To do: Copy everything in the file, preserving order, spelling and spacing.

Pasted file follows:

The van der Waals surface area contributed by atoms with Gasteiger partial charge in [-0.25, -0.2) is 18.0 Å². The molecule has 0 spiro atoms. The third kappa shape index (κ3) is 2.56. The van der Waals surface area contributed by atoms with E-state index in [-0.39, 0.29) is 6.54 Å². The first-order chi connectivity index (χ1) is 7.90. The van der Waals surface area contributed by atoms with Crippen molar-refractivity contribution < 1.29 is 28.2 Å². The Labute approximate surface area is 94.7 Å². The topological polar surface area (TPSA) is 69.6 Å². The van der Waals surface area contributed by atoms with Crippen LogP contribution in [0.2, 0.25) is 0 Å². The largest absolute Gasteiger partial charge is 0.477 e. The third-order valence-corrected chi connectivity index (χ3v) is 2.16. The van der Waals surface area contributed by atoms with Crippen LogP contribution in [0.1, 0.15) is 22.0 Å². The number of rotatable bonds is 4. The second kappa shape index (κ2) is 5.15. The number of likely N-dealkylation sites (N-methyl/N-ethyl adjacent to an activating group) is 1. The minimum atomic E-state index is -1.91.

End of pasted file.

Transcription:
The van der Waals surface area contributed by atoms with Gasteiger partial charge in [-0.25, -0.2) is 18.0 Å². The molecule has 0 spiro atoms. The third kappa shape index (κ3) is 2.56. The van der Waals surface area contributed by atoms with E-state index in [-0.39, 0.29) is 6.54 Å². The first-order chi connectivity index (χ1) is 7.90. The van der Waals surface area contributed by atoms with Crippen molar-refractivity contribution < 1.29 is 28.2 Å². The Labute approximate surface area is 94.7 Å². The topological polar surface area (TPSA) is 69.6 Å². The van der Waals surface area contributed by atoms with Crippen LogP contribution in [0.2, 0.25) is 0 Å². The largest absolute Gasteiger partial charge is 0.477 e. The third-order valence-corrected chi connectivity index (χ3v) is 2.16. The van der Waals surface area contributed by atoms with Crippen LogP contribution in [0.1, 0.15) is 22.0 Å². The number of rotatable bonds is 4. The second kappa shape index (κ2) is 5.15. The number of likely N-dealkylation sites (N-methyl/N-ethyl adjacent to an activating group) is 1. The minimum atomic E-state index is -1.91.